Woman mistreated horses at farm

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A CUMINESTOWN woman was sentenced to 200 hours community service for mistreating horses at Banff Sheriff Court last week.

Valerie Pritchard (66), was also banned for life from keeping animals.

Pritchard had been convicted of four breaches of the Animal Health and Welfare (Scotland) Act 2006 for causing unnecessary suffering, and one charge under s24 of that Act for failing to ensure the welfare of animals.

She was also convicted of a breach of regulation 5(1) of the Animal By-Products (Scotland) Regulations 2003.

The offences took place at Mains of Green Farm, Cuminestown, Aberdeenshire in 2009.

Area Procurator Fiscal Tom Dysart, who leads COPFS on wildlife and environmental crime, said: “This case involved an appalling mistreatment of a large number of animals, some of which had to be put down as a result of the extreme neglect they had suffered.

“Thankfully, cases as severe as this are rare.

“I hope the conviction of Valerie Pritchard will remind owners of their responsibility to care for animals appropriately and that it will act as a warning to those who abuse animals that they will face prosecution.

“Welfare laws exist to protect animals and Scotland’s prosecutors will take robust action against anyone who chooses to flout these laws.

“I commend the work of my colleague Alasdair Fay who prosecuted this case and also the assistance of the World Horse Welfare charity and the SSPCA in helping to gather the evidence necessary to secure this conviction.”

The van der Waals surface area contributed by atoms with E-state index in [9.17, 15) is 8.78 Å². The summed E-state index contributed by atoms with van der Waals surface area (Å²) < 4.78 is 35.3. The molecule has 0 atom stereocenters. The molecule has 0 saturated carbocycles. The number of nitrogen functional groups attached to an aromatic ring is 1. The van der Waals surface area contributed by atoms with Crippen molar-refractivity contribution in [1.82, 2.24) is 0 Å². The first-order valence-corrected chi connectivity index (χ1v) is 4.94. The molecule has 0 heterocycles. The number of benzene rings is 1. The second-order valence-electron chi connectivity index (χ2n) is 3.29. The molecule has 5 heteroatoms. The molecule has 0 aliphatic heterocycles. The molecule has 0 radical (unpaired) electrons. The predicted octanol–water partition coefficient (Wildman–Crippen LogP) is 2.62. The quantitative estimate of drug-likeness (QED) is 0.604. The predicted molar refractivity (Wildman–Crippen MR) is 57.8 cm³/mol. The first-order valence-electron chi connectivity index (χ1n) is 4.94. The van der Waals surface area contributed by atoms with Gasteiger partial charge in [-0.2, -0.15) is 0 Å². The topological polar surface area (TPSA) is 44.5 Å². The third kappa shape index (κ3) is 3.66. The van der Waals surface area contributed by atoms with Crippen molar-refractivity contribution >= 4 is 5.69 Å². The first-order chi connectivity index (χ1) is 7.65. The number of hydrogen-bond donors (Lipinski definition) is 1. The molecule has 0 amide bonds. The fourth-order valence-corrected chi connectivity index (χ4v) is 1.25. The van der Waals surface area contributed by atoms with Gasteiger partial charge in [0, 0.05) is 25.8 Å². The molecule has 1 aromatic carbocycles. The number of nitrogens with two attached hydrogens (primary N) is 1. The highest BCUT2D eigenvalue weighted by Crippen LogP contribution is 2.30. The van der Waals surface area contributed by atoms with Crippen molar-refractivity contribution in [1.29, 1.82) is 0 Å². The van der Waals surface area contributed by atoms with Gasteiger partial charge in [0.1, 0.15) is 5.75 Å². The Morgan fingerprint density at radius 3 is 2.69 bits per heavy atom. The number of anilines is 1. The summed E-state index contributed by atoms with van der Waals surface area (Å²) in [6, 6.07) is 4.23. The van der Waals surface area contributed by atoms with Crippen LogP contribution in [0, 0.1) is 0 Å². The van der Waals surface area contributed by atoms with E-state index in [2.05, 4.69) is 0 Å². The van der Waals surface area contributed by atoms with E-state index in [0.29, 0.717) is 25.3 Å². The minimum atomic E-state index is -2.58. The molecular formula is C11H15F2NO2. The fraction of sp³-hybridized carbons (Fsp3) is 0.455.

Commenting on the outcome, Scottish SPCA chief superintendent Mike Flynn said: “We are delighted that Pritchard has been found guilty of causing horses unnecessary suffering and failing to provide for their welfare.

“This was a sickening case of neglect, with many of the horses found either dead or dying.

“Pritchard allowed this situation to arise through extremely poor herd management with mares and stallions mixed together and many young foals at foot and in an emaciated condition.

“Her horses had experienced so little human contact that they had become wild and were very difficult to handle or catch.

“We are very glad that 25 horses were removed and have since gone on to receive the care and attention they required from World Horse Welfare.

“We are especially pleased that we were able to bring criminal proceedings against Pritchard which has led to her being banned from keeping animals for life.

“A life ban is the ultimate sanction against animal cruelty and entirely fitting in this case.

“This was a particularly complex investigation and we would like to thank the procurator fiscal for their determination in pursuing this case.”